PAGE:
November 25, 2015
Mortgage rates broke from tradition today by maintaining an almost perfectly flat trajectory leading up to Thanksgiving. This time of year is typically marked by lighter participation among the trading community whose trades ultimately dictate mortgage rates. When fewer of them are about, volatility can increase in financial markets. In years past, it's been common to see a small imbalance among traders translate to a quick move in one direction or another for rates.
Perhaps there is more uncertainty and anxiety this year, resulting in market participants being less willing to bet too strongly for or against any particular rate movement. This would stand to reason with the Fed's first rate hike in 11 years seen as a near certainty just a few weeks from now. Whatever the case may be, mortgage rates have remained steady to slightly lower, with the most prevalently-quoted conventional 30yr fixed rate at 4.0%. Many lenders remain at 4.125%.
Banks and mortgage companies will be closed tomorrow for the Thanksgiving holiday. Participation varies on Friday, but the markets that underlie mortgage rate movement will be open until 2pm Eastern. That connotes some amount of risk as far as mortgage rate movement is concerned, but we won't see any important calendar events until the following week.
Loan Originator Perspective
"I've locked numerous loans during the last two days. I'm not particuarly concerned with leakage, but we hit rates/prices that my clients are happy to have achieved. We are entering a new world when the Fed's FOMC meets December 15th and 16th. On the 16th, at 2pm, the FOMC will let us know that they have increased the Federal Funds rate and by how much and probably give us some guidance on when the next rate hike will be. Traders will trade and try to predict the future, but the movement is priced in now. So, what will be the wild card to affect our mortgage rates then? We'll see." -Matt Hodges, Charlottesville Sales Manager, Presidential Mortgage Group
"Bond markets eased into Thanksgiving with little change, which is not surprising. There was some "bond unfriendly" economic data today (durable goods orders and new home sales), so rates holding their ground is at least a moral victory. My hunch is there won't be much movement in markets until Monday, barring serious international drama. I'll float new applications until then, to pick up the additional 5 days on lock expiration, if nothing else. Happy Thanksgiving, all." -Ted Rood, Senior Originator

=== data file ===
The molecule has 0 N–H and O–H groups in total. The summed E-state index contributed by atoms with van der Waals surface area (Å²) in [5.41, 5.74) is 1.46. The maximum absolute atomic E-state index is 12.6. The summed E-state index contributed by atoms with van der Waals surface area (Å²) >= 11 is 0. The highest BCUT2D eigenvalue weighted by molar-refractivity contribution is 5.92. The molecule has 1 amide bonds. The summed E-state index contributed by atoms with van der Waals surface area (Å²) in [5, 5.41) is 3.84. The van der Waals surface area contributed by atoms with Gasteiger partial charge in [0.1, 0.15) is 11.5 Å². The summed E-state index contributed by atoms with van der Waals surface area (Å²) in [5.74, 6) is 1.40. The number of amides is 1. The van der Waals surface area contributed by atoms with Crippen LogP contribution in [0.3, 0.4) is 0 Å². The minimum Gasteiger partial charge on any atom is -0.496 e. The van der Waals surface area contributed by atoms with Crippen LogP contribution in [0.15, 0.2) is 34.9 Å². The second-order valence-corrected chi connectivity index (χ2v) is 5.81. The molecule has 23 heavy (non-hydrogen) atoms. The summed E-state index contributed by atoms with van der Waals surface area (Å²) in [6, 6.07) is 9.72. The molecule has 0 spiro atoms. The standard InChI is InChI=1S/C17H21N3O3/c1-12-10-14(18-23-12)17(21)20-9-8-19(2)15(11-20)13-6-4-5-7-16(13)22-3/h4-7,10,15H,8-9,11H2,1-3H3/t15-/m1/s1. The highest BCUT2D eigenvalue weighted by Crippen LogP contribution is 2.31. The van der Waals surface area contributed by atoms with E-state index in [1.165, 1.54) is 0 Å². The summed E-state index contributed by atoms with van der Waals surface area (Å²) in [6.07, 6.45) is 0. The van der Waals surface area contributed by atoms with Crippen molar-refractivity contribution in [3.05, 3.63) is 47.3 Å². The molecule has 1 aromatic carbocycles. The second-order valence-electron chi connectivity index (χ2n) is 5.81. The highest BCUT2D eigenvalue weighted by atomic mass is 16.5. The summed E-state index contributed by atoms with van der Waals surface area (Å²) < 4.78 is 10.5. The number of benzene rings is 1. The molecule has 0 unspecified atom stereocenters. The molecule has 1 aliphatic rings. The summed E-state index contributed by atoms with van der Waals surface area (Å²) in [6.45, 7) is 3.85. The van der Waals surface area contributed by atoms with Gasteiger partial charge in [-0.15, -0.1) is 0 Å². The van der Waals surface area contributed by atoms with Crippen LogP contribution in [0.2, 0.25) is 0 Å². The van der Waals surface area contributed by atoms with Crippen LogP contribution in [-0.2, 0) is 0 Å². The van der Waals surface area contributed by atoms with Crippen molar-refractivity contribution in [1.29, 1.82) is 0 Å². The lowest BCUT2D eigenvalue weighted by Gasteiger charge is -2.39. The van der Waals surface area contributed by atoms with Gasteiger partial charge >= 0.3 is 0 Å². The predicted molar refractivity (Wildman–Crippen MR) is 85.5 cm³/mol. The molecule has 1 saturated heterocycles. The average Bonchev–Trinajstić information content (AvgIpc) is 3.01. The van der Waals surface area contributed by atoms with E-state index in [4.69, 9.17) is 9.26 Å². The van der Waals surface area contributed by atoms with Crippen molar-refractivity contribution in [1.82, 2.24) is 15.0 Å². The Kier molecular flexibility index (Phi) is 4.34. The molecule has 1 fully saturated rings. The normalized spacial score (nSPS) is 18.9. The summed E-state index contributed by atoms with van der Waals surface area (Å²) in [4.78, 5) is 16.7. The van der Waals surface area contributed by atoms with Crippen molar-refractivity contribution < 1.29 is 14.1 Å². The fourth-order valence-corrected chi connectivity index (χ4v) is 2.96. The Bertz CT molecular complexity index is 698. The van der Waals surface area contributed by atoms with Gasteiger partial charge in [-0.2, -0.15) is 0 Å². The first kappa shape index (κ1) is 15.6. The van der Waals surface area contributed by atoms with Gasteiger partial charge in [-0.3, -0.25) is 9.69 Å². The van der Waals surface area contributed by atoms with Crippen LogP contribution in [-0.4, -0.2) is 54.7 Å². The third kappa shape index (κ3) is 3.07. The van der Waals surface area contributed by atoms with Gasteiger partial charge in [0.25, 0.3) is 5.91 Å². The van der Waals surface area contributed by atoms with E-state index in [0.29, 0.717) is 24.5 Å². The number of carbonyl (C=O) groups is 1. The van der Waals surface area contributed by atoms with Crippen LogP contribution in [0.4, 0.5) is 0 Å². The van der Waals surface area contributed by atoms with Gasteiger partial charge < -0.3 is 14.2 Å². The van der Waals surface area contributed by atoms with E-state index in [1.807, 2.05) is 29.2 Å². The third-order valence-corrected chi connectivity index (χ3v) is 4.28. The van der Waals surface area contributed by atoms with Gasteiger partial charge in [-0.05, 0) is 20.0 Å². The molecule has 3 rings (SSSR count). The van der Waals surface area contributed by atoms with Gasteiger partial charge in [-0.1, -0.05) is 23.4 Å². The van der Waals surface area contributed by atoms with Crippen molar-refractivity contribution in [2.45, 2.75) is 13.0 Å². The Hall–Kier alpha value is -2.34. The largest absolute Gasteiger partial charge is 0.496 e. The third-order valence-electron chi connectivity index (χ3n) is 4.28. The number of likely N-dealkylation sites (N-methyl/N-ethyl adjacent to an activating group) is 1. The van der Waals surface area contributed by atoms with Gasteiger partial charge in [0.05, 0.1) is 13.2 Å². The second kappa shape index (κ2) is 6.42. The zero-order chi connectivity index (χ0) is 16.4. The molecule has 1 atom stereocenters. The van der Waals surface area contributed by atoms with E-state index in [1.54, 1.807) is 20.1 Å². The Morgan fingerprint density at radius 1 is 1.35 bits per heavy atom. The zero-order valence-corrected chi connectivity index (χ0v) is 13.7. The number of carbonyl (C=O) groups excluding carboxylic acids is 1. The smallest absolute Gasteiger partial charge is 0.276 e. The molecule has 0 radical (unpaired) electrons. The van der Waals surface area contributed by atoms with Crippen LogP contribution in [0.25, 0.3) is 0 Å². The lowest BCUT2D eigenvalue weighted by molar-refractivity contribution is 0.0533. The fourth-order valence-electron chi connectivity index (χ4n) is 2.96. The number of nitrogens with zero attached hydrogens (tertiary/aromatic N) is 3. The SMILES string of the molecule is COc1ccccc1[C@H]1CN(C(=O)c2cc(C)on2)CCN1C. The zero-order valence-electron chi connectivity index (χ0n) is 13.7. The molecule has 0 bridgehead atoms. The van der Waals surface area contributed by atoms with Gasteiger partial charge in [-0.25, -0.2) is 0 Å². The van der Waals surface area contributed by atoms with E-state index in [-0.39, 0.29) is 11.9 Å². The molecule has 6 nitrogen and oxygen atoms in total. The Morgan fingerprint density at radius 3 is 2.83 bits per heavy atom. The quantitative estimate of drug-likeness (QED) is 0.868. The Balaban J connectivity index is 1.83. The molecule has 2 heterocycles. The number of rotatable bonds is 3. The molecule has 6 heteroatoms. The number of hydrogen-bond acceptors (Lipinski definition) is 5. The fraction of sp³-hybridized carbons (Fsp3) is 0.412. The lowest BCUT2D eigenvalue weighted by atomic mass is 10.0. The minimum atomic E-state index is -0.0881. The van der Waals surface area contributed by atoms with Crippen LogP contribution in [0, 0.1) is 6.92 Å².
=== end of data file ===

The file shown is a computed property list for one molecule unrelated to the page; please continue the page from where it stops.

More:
Today's Best-Execution Rates
- 30YR FIXED - 4.0%
- FHA/VA - 3.75%
- 15 YEAR FIXED - 3.25%
- 5 YEAR ARMS - 2.75 - 3.25% depending on the lender
Ongoing Lock/Float Considerations
- 2015 has been largely about rates rising unevenly from a long-term low brought about by the onset of quantitative easing in Europe. In May and June, the Fed increasingly began telegraphing a 2015 rate hike. At that point, the "rising rate environment" seemed like a sure thing, but the Fed's plans hit several snags. Economic data began deteriorating at home and abroad, causing markets to rethink the higher rate rhetoric. Mortgage rates hit 6 month lows at the end of October, just as the Fed surprisingly changed it's policy statement to specifically suggest December as a rate hike possibility (something they haven't done since 1999).
- In the bigger picture, rates had been at a crossroads, trying to determine if they would move back to 2015 highs or if the late summer swoon was merely the first wave of a longer campaign.
- While there is still plenty of room to be concerned about increasingly weak global economic growth, that's not a solid enough reason to float in this environment. With the Fed almost certainly on track for a December rate hike, there is much more risk that rates move quickly higher vs quickly lower. The big picture global malaise can serve as the basis for long term hope, but in the short term, assume upward pressure on rates when formulating your strategy.
- As always, please keep in mind that the rates discussed generally refer to what we've termed 'best-execution' (that is, the most frequently quoted, conforming, conventional 30yr fixed rate for top tier borrowers, based not only on the outright price, but also 'bang-for-the-buck.' Generally speaking, our best-execution rate tends to connote no origination or discount points--though this can vary--and tends to predict Freddie Mac's weekly survey with high accuracy. It's safe to assume that our best-ex rate is the more timely and accurate of the two due to Freddie's once-a-week polling method).